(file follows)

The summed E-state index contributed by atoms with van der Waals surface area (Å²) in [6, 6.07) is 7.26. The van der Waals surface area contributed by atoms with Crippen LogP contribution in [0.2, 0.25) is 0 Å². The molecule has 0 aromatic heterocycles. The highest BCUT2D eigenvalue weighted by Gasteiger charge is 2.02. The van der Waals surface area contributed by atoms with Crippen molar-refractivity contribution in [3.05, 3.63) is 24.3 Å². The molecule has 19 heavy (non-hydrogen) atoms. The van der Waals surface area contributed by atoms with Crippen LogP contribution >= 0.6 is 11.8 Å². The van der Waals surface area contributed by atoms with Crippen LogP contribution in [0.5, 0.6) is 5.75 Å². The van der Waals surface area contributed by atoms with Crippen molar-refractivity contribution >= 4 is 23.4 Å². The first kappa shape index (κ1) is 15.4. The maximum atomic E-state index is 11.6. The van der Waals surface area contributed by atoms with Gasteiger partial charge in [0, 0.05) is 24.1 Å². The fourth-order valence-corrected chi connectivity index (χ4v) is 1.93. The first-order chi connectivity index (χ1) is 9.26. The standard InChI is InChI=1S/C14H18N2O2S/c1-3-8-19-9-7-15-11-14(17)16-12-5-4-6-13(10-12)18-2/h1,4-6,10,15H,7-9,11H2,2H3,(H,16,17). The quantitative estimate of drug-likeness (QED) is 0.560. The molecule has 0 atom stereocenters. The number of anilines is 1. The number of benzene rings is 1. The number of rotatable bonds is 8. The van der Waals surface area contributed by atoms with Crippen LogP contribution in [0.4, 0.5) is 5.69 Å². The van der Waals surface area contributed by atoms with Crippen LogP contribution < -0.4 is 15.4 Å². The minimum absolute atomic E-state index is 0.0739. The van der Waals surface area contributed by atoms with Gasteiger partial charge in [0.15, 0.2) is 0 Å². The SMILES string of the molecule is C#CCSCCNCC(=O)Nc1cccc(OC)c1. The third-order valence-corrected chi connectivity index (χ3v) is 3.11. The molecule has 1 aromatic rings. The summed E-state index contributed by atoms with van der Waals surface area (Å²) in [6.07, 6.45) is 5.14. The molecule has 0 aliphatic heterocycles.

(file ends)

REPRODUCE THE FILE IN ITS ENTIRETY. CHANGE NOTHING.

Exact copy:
The summed E-state index contributed by atoms with van der Waals surface area (Å²) in [6, 6.07) is 7.26. The van der Waals surface area contributed by atoms with Crippen LogP contribution in [0.2, 0.25) is 0 Å². The molecule has 0 aromatic heterocycles. The highest BCUT2D eigenvalue weighted by Gasteiger charge is 2.02. The van der Waals surface area contributed by atoms with Crippen molar-refractivity contribution in [3.05, 3.63) is 24.3 Å². The molecule has 19 heavy (non-hydrogen) atoms. The van der Waals surface area contributed by atoms with Crippen LogP contribution >= 0.6 is 11.8 Å². The van der Waals surface area contributed by atoms with Crippen LogP contribution in [0.5, 0.6) is 5.75 Å². The van der Waals surface area contributed by atoms with Crippen molar-refractivity contribution >= 4 is 23.4 Å². The first kappa shape index (κ1) is 15.4. The maximum atomic E-state index is 11.6. The van der Waals surface area contributed by atoms with Gasteiger partial charge in [0, 0.05) is 24.1 Å². The fourth-order valence-corrected chi connectivity index (χ4v) is 1.93. The first-order chi connectivity index (χ1) is 9.26. The standard InChI is InChI=1S/C14H18N2O2S/c1-3-8-19-9-7-15-11-14(17)16-12-5-4-6-13(10-12)18-2/h1,4-6,10,15H,7-9,11H2,2H3,(H,16,17). The quantitative estimate of drug-likeness (QED) is 0.560. The molecule has 0 atom stereocenters. The number of anilines is 1. The number of benzene rings is 1. The number of rotatable bonds is 8. The van der Waals surface area contributed by atoms with Crippen LogP contribution in [0.4, 0.5) is 5.69 Å². The van der Waals surface area contributed by atoms with Crippen LogP contribution < -0.4 is 15.4 Å². The minimum absolute atomic E-state index is 0.0739. The van der Waals surface area contributed by atoms with Gasteiger partial charge in [0.15, 0.2) is 0 Å². The SMILES string of the molecule is C#CCSCCNCC(=O)Nc1cccc(OC)c1. The third-order valence-corrected chi connectivity index (χ3v) is 3.11. The molecule has 1 aromatic rings. The summed E-state index contributed by atoms with van der Waals surface area (Å²) in [6.07, 6.45) is 5.14. The molecule has 0 aliphatic heterocycles.